A COLLEGE is set to bring back A-levels four years after it axed them.
Pupils in Fareham have been unable to study A-levels in the borough since Fareham College dropped its full-time courses due to a lack of interest.
The move led to anger from parents and then plans from Fareham MP Suella Fernandes to set up a new school specially designed to offer A-levels.
However, the college is now re-introducing the option to students that have the highest GCSE grades this September.
The college says that students with top grades will be handed the opportunity to study an AS/A-level subject alongside its Level 3 Btec programme at either the main campus or the Cemast campus in Lee-on-the-Solent.
These subjects are physics, maths, biology, computing, English literature and business, however, each subjects are assigned to specific Btec programmes.
This is a significant development in post-16 education, especially for students in the Fareham district. It will give them greater choice for future education within the area and increase their prospects for the future.Suella Fernandes, MP for Fareham
Students interested in pursuing a full A-level programme will be assessed for their suitability at the start of the course.
Miss Fernandes said she was delighted that the college had decided to bring back courses that related to so-called Stem subjects – science, technology, engineering and maths.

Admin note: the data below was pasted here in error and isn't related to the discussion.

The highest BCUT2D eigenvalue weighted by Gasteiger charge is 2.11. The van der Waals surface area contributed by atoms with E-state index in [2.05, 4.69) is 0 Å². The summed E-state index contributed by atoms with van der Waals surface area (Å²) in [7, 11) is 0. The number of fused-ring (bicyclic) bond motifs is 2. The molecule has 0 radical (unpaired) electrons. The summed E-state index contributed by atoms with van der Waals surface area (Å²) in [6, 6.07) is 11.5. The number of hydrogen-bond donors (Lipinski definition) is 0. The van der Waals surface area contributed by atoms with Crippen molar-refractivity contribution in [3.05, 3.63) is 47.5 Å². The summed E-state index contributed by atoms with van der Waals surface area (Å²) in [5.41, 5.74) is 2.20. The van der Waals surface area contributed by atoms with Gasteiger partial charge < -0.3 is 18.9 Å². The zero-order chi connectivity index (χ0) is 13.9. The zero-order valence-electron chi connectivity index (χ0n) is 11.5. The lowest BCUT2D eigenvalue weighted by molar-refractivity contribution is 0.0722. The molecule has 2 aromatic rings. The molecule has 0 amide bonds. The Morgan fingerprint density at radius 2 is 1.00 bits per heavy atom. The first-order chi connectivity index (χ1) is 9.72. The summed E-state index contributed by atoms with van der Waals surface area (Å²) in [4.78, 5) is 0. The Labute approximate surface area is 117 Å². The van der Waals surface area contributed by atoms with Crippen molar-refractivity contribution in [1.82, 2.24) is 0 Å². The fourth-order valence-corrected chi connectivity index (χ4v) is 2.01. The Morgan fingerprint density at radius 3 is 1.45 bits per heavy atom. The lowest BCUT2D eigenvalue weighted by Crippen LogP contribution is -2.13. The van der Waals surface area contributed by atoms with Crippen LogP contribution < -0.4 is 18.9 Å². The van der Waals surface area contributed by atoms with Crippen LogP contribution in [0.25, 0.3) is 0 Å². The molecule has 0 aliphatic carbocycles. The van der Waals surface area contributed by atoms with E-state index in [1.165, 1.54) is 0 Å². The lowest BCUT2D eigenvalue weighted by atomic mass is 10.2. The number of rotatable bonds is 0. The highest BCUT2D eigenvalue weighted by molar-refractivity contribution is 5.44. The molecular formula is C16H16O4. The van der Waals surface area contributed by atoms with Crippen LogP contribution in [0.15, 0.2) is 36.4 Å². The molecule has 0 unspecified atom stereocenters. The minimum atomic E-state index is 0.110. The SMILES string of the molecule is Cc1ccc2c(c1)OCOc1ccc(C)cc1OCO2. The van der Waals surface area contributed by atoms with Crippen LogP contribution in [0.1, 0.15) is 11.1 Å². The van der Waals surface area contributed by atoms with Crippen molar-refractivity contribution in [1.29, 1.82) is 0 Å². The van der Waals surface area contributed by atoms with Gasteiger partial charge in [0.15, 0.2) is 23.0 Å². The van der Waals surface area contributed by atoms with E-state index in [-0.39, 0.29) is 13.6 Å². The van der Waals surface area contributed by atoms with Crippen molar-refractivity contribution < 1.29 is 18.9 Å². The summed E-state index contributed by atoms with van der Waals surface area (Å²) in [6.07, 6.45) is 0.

‘This is a significant development in post-16 education, especially for students in the Fareham district,’ she said. ‘It will give them greater choice for future education within the area and increase their prospects for the future.’
Nigel Duncan, principal of Fareham College, said: ‘We have seen a significant leap in the ambition and drive of students seeking advanced technical careers through the programme of study at our Cemast campus.
‘By expanding this opportunity to additional subject areas across the college, this will give more of our students a chance to not only exceed a traditional A-level programme’s UCAS points, but also equip them with a competitive edge through the combination of technical and academic knowledge.’
Professor Paul Hayes, deputy vice-chancellor at the University of Portsmouth backed the new scheme.
He said: ‘The university values applications from students on technical programmes.
‘A combined technical and academic programme from Fareham College has the potential to make an applicant stand out from the crowd.’
Professor Graham Baldwin, vice-chancellor at Southampton Solent University supported the scheme, stating: ‘A combined programme like this has the potential to give applicants a wider range of choices and opportunities when pursuing careers.’
Miss Fernandes’ bid for the new free school was delayed to open until next September with a location still to be pinned down.
Those wishing to find out more about the opportunity are asked to attend the college’s open events.
The main college campus hosts its open event from 5pm to 7pm on February 1 with Cemast hosting its open event the next day at the same time.